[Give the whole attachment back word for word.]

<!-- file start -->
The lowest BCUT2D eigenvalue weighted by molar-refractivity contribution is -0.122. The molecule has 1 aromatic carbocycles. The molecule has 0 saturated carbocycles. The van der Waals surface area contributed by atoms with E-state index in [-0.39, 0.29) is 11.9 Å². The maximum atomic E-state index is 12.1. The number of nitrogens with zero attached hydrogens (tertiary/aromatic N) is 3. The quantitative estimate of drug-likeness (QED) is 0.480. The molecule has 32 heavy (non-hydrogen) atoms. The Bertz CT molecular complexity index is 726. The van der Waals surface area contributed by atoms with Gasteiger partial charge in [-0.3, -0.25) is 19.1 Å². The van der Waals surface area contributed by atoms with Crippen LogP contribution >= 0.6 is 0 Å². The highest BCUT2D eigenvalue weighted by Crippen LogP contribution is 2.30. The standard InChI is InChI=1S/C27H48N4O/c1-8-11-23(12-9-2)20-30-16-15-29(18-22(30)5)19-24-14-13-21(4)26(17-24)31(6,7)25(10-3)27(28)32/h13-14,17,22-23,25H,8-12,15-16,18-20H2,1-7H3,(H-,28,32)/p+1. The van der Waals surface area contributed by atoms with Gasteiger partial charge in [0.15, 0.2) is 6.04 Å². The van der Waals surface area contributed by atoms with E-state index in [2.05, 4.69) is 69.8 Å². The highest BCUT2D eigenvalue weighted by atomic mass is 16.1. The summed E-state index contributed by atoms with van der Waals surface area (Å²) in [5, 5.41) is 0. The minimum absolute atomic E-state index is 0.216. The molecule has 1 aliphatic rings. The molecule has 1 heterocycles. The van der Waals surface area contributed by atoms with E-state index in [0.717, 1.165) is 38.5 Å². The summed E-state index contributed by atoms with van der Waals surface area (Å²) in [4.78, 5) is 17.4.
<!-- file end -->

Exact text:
The lowest BCUT2D eigenvalue weighted by molar-refractivity contribution is -0.122. The molecule has 1 aromatic carbocycles. The molecule has 0 saturated carbocycles. The van der Waals surface area contributed by atoms with E-state index in [-0.39, 0.29) is 11.9 Å². The maximum atomic E-state index is 12.1. The number of nitrogens with zero attached hydrogens (tertiary/aromatic N) is 3. The quantitative estimate of drug-likeness (QED) is 0.480. The molecule has 32 heavy (non-hydrogen) atoms. The Bertz CT molecular complexity index is 726. The van der Waals surface area contributed by atoms with Gasteiger partial charge in [-0.3, -0.25) is 19.1 Å². The van der Waals surface area contributed by atoms with Crippen LogP contribution >= 0.6 is 0 Å². The highest BCUT2D eigenvalue weighted by Crippen LogP contribution is 2.30. The standard InChI is InChI=1S/C27H48N4O/c1-8-11-23(12-9-2)20-30-16-15-29(18-22(30)5)19-24-14-13-21(4)26(17-24)31(6,7)25(10-3)27(28)32/h13-14,17,22-23,25H,8-12,15-16,18-20H2,1-7H3,(H-,28,32)/p+1. The van der Waals surface area contributed by atoms with Gasteiger partial charge in [0.15, 0.2) is 6.04 Å². The van der Waals surface area contributed by atoms with E-state index in [2.05, 4.69) is 69.8 Å². The highest BCUT2D eigenvalue weighted by atomic mass is 16.1. The summed E-state index contributed by atoms with van der Waals surface area (Å²) in [5, 5.41) is 0. The minimum absolute atomic E-state index is 0.216. The molecule has 1 aliphatic rings. The molecule has 1 heterocycles. The van der Waals surface area contributed by atoms with E-state index in [0.717, 1.165) is 38.5 Å². The summed E-state index contributed by atoms with van der Waals surface area (Å²) in [4.78, 5) is 17.4.